BOZEMAN — Hundreds of people, drumming drums and singing songs, marched through downtown Bozeman -- rain or shine.
Across the globe, from Australia to here in Bozeman, hundreds of thousands of people led a global strike as part of an effort for action on climate change.
That took hundreds of people, including MSU and Bozeman High School students, marching down Main Street — and the rain did not slow them down.
“It feels amazing, especially with the rain.”
With rain pouring down gutters and soaking their signs, hundreds of folks from Bozeman and beyond first gathered in Cooper Park.
That’s where they began, winding through the neighborhood toward Main Street.
It was cold, and turns out ponchos only work so well.
But cheers rose when another group appeared, this one, all Bozeman High School Students.
It’s all a part of adding Bozeman to a list of hundreds of other cities, from Melbourne, Australia to Ann Arbor, Michigan.
The Sunrise Movement and the Montana Sierra Club led the strike, with the United Nations’ climate action summit on the horizon.
But watching is one thing.
So far, we know hundreds of students from Bozeman High School as well as Montana State University students are taking part in this, too.
“I think we have an opportunity to influence what our future looks like on this earth,” says Lita Keefer, a sophomore at Bozeman High School. “If other people aren’t going to do it, we need to take it into our own hands.”
Keefer and Bozeman high school sophomore Jessie Kalinowsi were among the horde.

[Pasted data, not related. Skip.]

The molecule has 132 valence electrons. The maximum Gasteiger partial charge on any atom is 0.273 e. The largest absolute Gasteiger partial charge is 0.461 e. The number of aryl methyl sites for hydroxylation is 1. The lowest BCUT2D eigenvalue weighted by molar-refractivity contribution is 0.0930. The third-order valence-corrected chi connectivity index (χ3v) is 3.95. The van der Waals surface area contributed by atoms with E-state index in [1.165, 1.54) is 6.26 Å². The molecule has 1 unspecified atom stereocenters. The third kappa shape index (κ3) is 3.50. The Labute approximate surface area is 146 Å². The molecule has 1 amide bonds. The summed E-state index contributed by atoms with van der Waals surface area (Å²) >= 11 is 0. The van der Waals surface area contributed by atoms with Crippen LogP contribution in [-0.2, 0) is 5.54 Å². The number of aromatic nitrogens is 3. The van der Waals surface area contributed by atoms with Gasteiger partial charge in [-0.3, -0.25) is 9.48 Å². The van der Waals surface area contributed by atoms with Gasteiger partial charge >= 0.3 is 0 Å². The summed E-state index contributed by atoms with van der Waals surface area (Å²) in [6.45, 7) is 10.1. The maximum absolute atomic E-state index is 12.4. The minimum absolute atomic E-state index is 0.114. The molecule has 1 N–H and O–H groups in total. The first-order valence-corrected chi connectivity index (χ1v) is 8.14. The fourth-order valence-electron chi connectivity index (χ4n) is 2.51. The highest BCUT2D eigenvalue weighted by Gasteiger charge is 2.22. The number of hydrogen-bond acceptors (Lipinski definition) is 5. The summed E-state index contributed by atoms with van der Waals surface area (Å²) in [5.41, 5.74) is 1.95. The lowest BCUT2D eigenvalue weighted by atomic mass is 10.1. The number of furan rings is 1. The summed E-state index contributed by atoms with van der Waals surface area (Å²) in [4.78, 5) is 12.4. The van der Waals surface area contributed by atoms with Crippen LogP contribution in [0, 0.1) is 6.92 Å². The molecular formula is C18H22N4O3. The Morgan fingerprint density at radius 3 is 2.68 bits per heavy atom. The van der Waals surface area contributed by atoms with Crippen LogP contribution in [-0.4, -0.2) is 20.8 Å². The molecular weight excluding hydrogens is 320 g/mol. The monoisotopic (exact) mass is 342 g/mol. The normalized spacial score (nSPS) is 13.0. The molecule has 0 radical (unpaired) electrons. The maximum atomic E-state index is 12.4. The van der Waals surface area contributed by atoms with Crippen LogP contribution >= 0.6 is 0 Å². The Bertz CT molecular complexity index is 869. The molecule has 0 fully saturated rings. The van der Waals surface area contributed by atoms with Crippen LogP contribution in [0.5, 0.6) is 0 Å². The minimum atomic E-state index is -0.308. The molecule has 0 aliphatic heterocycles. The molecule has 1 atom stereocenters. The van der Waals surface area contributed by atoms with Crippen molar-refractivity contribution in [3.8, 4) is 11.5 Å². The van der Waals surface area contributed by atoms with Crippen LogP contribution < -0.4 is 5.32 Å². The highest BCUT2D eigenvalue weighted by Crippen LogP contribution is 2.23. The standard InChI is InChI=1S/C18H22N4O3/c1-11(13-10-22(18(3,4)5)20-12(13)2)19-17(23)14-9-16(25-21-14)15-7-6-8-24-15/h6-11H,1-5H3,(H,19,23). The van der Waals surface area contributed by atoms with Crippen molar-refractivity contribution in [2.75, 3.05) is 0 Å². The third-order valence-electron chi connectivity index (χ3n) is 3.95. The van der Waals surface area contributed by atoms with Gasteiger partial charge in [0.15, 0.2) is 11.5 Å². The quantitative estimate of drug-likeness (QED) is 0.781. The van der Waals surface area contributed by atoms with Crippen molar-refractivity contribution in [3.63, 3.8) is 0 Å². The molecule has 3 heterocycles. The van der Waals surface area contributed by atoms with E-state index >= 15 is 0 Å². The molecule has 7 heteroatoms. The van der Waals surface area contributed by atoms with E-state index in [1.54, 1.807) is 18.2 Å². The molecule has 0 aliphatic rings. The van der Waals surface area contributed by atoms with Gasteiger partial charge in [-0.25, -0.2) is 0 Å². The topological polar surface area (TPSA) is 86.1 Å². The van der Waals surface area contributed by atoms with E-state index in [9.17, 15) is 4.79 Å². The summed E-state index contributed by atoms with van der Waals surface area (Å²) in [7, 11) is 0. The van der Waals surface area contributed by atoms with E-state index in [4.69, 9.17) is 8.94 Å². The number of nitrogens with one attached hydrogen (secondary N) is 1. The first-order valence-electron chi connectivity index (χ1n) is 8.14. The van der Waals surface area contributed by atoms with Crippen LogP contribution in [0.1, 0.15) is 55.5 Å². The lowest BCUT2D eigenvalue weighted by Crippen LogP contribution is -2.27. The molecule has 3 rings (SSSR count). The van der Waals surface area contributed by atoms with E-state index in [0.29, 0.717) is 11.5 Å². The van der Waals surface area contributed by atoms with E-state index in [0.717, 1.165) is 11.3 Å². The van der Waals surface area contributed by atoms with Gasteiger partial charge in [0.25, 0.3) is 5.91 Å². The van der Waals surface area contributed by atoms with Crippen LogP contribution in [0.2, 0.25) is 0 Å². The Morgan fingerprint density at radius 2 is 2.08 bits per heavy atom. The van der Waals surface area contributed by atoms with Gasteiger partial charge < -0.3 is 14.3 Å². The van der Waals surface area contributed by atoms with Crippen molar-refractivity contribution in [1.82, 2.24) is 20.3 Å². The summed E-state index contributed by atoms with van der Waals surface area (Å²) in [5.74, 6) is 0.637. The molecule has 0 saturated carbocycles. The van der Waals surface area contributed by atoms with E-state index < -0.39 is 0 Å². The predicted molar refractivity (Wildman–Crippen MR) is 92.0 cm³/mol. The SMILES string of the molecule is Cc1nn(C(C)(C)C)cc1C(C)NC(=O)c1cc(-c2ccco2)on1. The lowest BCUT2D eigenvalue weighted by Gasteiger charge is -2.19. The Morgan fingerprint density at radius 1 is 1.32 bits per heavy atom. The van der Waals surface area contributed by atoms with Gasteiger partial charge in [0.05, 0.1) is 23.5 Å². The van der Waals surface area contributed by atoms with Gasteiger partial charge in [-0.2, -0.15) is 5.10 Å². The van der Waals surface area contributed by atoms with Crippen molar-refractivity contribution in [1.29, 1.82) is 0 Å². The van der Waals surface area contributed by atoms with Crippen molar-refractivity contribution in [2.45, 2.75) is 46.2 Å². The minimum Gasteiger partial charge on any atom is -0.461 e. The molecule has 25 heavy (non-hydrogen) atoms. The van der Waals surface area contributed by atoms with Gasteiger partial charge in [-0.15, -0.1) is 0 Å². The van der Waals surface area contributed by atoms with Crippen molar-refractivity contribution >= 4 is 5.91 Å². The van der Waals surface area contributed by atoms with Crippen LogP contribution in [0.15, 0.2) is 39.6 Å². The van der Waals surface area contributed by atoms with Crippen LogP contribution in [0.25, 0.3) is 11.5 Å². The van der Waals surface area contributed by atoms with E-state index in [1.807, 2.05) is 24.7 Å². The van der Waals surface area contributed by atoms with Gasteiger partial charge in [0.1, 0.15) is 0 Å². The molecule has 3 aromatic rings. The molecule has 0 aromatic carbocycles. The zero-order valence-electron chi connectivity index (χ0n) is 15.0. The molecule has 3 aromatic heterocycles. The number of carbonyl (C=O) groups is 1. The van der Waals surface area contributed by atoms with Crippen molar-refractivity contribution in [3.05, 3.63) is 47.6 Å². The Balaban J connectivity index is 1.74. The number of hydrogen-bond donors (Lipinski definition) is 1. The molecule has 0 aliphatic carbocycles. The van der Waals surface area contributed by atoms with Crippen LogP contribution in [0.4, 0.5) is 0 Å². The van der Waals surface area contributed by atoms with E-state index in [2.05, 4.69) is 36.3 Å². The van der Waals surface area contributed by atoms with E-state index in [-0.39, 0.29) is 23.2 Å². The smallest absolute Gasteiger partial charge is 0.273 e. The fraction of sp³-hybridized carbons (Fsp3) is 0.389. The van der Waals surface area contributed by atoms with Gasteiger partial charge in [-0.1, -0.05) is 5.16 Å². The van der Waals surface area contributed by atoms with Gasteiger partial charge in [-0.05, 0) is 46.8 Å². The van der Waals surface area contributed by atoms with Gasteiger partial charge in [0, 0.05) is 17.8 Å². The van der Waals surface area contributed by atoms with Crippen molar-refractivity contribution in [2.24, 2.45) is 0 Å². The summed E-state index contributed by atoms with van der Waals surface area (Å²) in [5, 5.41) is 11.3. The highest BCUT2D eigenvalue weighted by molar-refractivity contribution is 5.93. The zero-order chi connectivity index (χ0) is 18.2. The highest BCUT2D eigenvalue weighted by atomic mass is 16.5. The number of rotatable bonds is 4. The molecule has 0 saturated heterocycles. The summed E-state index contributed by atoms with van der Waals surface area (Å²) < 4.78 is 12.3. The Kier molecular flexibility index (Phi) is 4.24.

“It’s cool to see our peers come together for something that’s so important,” Keefer says. “It’s pretty powerful.”
“I think it’s super cool that so many students care about this, like, taking time in the rain to come out here,” Kalinowski says.
The Global Climate Strike took students, young kids, their parents downtown, block after block.
Their destination, Bogert Park, where they were welcomed by music.
Organizer and lifetime Gallatin County native Sara Blessing stood at the helm.
“I woke up this morning and I was pretty scared that no one was going to be here but so many people turned out and their sticking through it when they’re getting wet and it’s just really incredible,” Blessing says.
To her, the crowds are a positive sign.
“It means so much to me as a 22-year-old,” Blessing says. “I have a lot to lose to the climate crisis, as do we all and we are all standing up for each other’s future. It means a lot to me that they care as much as I do.”
Students across the state also took part in the strike, including at the University of Montana.
They, including others, plan to strike every month on a Friday until they say they see an impact.